Last night my wife turned to me, “Today was Tuesday, right?”
We talked about this weird week between Christmas and New Year. The frenzy of choir concerts and family gatherings is over, nearly all the Christmas baking has mysteriously disappeared. But the next thing has yet to begin. I’m not sure what day it is. The kids will stay in their pajamas all day while I emerge to check what is (hopefully) a quiet inbox.
Last week I lamented the lack of rest in a what is, judging by the waning sunlight, supposed to be a slow winding down into the winter solstice.
But suddenly here we are.
I hadn’t truly appreciated this week in between until today, when I read Helena Fitzgerald’s All Hail Dead Week, the Best Week of the Year (thx Austin). She calls this “Dead Week”, and an opportunity for “quietly luxuriating in what might be the only collective chance for deep rest all year.”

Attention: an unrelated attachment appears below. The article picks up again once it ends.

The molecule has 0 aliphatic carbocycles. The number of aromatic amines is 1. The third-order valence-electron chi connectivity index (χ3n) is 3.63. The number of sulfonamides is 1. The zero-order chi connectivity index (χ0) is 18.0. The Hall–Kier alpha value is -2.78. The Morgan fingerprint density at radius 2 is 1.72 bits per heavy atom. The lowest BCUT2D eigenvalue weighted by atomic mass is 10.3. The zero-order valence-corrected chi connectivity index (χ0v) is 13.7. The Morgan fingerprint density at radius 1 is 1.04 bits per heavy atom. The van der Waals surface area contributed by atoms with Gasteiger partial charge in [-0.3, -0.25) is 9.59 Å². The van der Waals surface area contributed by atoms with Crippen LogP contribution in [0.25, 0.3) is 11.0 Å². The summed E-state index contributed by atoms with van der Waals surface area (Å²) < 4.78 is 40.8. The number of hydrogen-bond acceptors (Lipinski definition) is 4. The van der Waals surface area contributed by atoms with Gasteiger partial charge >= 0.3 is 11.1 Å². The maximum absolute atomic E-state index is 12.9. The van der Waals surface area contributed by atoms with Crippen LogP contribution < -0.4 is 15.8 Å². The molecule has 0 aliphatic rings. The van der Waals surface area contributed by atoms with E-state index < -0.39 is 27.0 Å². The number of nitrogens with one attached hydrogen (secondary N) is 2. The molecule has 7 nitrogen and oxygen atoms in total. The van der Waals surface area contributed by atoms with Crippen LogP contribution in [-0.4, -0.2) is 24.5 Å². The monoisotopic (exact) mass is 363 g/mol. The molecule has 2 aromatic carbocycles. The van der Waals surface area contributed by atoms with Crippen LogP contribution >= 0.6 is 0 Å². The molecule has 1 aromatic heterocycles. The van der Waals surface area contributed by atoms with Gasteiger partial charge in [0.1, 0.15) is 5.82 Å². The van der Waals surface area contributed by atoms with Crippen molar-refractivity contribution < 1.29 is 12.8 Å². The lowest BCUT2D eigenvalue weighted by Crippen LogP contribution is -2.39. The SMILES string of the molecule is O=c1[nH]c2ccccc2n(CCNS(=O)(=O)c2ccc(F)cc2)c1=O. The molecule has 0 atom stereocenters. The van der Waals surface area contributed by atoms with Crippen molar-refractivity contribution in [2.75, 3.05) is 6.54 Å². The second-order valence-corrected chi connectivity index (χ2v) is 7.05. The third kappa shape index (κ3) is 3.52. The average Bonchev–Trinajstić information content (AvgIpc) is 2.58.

I’ve often bucked against the week’s lack of productivity and feeling of aimlessness. But maybe this is precisely the aim of this week in between. Maybe it’s uncomfortable because it’s unfamiliar, particularly after weeks of kids concerts, scads of gifts bought wrapped and unwrapped, multiple family engagements, each moment of each day planned and purposeful.
Here we have the opportunity to rest.
It is a week off from the forward-motion drive of the rest of the year. It is a time against ambition and against striving. Whatever we hoped to finish is either finished or it’s not going to happen this week, and all our successes and failures from the previous year are already tallied up. It’s too late for everything; Dead Week is the luxurious relief of giving up.– Helena Fitzgerald
Maybe instead of lamenting the unproducivity of this week, it’s time to be quiet, listen, molt, reflect, and take queues from the low and lazy sunlight.
If it’s not done now, it can wait.
Except for those last Christmas cookies on the counter, better take care of those…